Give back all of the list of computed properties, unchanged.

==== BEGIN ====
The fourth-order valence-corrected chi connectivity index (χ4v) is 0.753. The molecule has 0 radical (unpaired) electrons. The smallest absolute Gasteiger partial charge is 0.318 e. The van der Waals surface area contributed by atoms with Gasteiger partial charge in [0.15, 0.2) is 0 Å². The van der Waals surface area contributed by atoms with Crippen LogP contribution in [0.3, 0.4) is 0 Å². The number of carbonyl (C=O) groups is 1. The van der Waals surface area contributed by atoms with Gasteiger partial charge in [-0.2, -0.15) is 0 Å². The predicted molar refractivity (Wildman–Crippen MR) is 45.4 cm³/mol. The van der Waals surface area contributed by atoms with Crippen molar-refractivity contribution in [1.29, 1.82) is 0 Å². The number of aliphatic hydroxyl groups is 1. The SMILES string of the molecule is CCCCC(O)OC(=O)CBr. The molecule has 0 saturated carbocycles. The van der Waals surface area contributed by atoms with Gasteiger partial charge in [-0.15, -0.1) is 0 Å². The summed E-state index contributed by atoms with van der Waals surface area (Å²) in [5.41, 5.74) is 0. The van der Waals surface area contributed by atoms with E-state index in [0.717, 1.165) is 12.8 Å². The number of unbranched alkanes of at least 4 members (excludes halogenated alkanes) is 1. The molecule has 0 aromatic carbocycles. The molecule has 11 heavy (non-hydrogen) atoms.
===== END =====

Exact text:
The fourth-order valence-corrected chi connectivity index (χ4v) is 0.753. The molecule has 0 radical (unpaired) electrons. The smallest absolute Gasteiger partial charge is 0.318 e. The van der Waals surface area contributed by atoms with Gasteiger partial charge in [0.15, 0.2) is 0 Å². The van der Waals surface area contributed by atoms with Crippen LogP contribution in [0.3, 0.4) is 0 Å². The number of carbonyl (C=O) groups is 1. The van der Waals surface area contributed by atoms with Gasteiger partial charge in [-0.2, -0.15) is 0 Å². The predicted molar refractivity (Wildman–Crippen MR) is 45.4 cm³/mol. The van der Waals surface area contributed by atoms with Crippen molar-refractivity contribution in [1.29, 1.82) is 0 Å². The number of aliphatic hydroxyl groups is 1. The SMILES string of the molecule is CCCCC(O)OC(=O)CBr. The molecule has 0 saturated carbocycles. The van der Waals surface area contributed by atoms with Gasteiger partial charge in [-0.15, -0.1) is 0 Å². The summed E-state index contributed by atoms with van der Waals surface area (Å²) in [5.41, 5.74) is 0. The van der Waals surface area contributed by atoms with E-state index in [0.717, 1.165) is 12.8 Å². The number of unbranched alkanes of at least 4 members (excludes halogenated alkanes) is 1. The molecule has 0 aromatic carbocycles. The molecule has 11 heavy (non-hydrogen) atoms.